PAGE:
Editing Guide: How to Explain the Common Errors in English to a Language Learner
This editing guide aims at explaining the common errors in English grammar in a more specific way. At the moment, each part of speech written below has very few entries. Through time, while the writer continuously encounters more and more expressions, this will be a rich stock of editing guidelines.
If you think you can contribute to the entries below, please feel free to send in your comments. Let’s make this world a better place by contributing our knowledge and talent to help each other.
1. Use “a few” as an adjective to say that a noun is just a small number.
2. “Amount of” is generally used with uncountables. For uncountables, use “a great number of.”
1. The adjective “attached” has the same meaning with “assigned” as in “I was attached to our branch office in the United States.
1. Use hyphens in between numbers and words if the adjective age appears before the noun. For example, I am a 34-year-old woman. If the ages comes after the verb, no need to put a hyphen. For example, I am 38 years old.
1. The word “every day” is two words if used as an adverb and one word if used as an adjective.
2. The idiom “every time” should be written always two separate words.
3. Put a comma after a sentence adverb such as “unfortunately.”
1. Use “a” before an adjective that starts with a consonant sound describing a non-specific countable noun (e.g., a global company).
2. Use “a” before a non-specific countable noun that you have not mentioned before in your previous sentences.
3. Use the article “a” before a non-specific noun that starts with a consonant sound and which you haven’t mentioned before in your previous statements so it is unknown to the person you are talking about (e.g., A girl wearing a white dress is staring at me.).
1. Use “the” to specifically talk about that thing in a specific context that you and the person you are talking to are talking about.
2. Use “the” if there is only one of that “thing” you are talking about in the world (e.g. the internet).
1. No need to capitalize the names of school subjects.
2. Job titles are not capitalized not unless they come before the name of the person to address the person.
3. Currency names are usually not capitalized.
4. Capitalize a nationality used as an adjective since it refers to a group of people with the same culture.
1. Avoid putting “but” at the beginning of the sentence. It is discouraged by many writers, especially in formal writing.
1. Make the noun plural if there is a cardinal number (e.g., two frogs). The cardinal number functions as the determiner of the noun.
2. Check-ups such as medical check-ups is written with a hyphen.
1. Housewife and southwestern are both one word.
2. The word “sales figures” is always plural since it refers to the “total amount of…”
3. “Supermarket” is just one word.
4. “Part-time is written with a hyphen.”
5. Aircraft has no “s” inflection. Its plural is the same. It’s still aircraft.
1. Use the preposition “for” to express the duration, period, or length of time.
2. Use “at” to express a specific time (e.g., at 8 p.m.).
3. Use “to” to express which direction the subject is heading to or coming from.
1. Use “my” to show possession or that something belongs to you.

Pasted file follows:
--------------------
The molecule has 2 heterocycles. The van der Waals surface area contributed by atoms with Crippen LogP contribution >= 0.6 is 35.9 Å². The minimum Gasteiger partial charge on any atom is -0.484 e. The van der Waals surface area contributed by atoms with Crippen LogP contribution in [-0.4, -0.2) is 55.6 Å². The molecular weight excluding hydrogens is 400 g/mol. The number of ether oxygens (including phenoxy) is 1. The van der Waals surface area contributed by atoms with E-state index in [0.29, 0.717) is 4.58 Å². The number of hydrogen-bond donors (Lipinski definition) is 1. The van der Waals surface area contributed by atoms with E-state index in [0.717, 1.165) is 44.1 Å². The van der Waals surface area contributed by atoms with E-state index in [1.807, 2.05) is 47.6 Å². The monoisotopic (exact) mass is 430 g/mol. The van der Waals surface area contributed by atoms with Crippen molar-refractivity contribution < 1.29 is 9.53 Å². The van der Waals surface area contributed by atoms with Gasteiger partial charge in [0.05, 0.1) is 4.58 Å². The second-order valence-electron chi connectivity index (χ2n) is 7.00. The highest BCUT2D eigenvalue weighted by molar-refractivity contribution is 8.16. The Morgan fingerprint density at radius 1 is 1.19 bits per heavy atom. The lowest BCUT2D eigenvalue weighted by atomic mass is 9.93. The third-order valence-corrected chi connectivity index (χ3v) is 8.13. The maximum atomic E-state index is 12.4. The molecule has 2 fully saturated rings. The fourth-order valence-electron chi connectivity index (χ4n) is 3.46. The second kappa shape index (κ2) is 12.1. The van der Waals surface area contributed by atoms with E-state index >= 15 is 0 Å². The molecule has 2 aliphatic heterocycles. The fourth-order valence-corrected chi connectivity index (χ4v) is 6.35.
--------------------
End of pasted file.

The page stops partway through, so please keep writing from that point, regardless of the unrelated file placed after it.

2. Use “this” only to refer to a specific thing which is close or nearby to the speaker. Sometimes it is confused with “it” by some learners.
3. Use “which” to refer to a thing that you have mentioned previously in your statement to give further information about that “thing.”
1. Put a comma before a parenthetical phrase (e.g., I hate meat, especially pork.).
2. Put a comma after an introductory adverb (e.g., Actually,).
3. Put a comma after interrupters such as “of course.”
4. Put the comma after “by the way” since it is a prepositional phrase especially if it appears at the beginning of the sentence.
5. Put a comma before “such as” if you are citing more than one example.
1. Use a semicolon if you have two independent clauses joined by a conjunctive adverb (e.g., however).
2. Put a semicolon between two independent clauses which have related meanings.
1. Use a colon to cite a list.
1. Spell out numbers below 10.
1. Use the infinitive “to + verb” after specific verbs of feeling or thinking (e.g., decide = I decided to go there). These two websites have very good examples:
2. There are verbs which are followed by the “ing” noun such as “enjoy” “finish” and “start” (e.g. started selling, enjoyed driving or finished eating).
3. Use a linking verb to link the subject to its description.
4. The verb “need” is an action verb categorized as a mental verb.
5. A transitive verb needs a direct object right after it so there’s no need to insert a preposition in between. A common error is inserting the preposition “for” (e.g. requesting for a letter which should be corrected as requesting a letter).
6. The verb “go + another base form of the verb” is informal English. For example, Let’s go get it. The more formal way is “Let’s go and get it.” You usually put “and” between the two verbs.
7. The verb “help” if followed by another verb does not need the infinitive form, but rather, the bare infinitive (e.g. help her practice and not help her to practice.).
Mood of the verb
1. Conditional type 1 – Use the simple future tense for the main clause and simple present tense for the “if clause” of a type 1 conditional sentence.
1. go for – This an idiom that means you like a certain thing if you like doing a certain thing. It has different ways of use based on the context.
tenses of the verb
1. present tense – used for regular or habitual actions (e.g., I deliver goods every day.).